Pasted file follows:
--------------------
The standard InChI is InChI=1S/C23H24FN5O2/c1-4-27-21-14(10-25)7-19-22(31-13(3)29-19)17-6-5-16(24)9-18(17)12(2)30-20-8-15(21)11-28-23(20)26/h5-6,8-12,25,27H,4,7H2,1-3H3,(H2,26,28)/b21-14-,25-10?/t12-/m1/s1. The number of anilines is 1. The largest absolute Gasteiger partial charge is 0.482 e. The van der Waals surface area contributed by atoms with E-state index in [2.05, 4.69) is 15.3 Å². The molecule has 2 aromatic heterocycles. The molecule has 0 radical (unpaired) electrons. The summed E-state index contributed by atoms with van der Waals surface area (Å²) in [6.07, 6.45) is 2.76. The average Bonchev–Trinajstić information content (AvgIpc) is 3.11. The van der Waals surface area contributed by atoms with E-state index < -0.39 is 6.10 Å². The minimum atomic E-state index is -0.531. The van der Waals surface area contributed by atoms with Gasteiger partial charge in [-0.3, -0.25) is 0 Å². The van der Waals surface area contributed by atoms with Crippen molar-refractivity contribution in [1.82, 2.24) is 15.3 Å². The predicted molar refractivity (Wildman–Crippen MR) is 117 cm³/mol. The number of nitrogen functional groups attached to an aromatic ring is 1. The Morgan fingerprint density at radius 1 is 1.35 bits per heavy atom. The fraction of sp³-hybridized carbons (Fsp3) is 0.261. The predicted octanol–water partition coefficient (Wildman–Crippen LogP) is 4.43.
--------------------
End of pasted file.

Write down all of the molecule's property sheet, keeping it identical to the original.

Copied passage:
The standard InChI is InChI=1S/C23H24FN5O2/c1-4-27-21-14(10-25)7-19-22(31-13(3)29-19)17-6-5-16(24)9-18(17)12(2)30-20-8-15(21)11-28-23(20)26/h5-6,8-12,25,27H,4,7H2,1-3H3,(H2,26,28)/b21-14-,25-10?/t12-/m1/s1. The number of anilines is 1. The largest absolute Gasteiger partial charge is 0.482 e. The van der Waals surface area contributed by atoms with E-state index in [2.05, 4.69) is 15.3 Å². The molecule has 2 aromatic heterocycles. The molecule has 0 radical (unpaired) electrons. The summed E-state index contributed by atoms with van der Waals surface area (Å²) in [6.07, 6.45) is 2.76. The average Bonchev–Trinajstić information content (AvgIpc) is 3.11. The van der Waals surface area contributed by atoms with E-state index < -0.39 is 6.10 Å². The minimum atomic E-state index is -0.531. The van der Waals surface area contributed by atoms with Gasteiger partial charge in [-0.3, -0.25) is 0 Å². The van der Waals surface area contributed by atoms with Crippen molar-refractivity contribution in [1.82, 2.24) is 15.3 Å². The predicted molar refractivity (Wildman–Crippen MR) is 117 cm³/mol. The number of nitrogen functional groups attached to an aromatic ring is 1. The Morgan fingerprint density at radius 1 is 1.35 bits per heavy atom. The fraction of sp³-hybridized carbons (Fsp3) is 0.261. The predicted octanol–water partition coefficient (Wildman–Crippen LogP) is 4.43.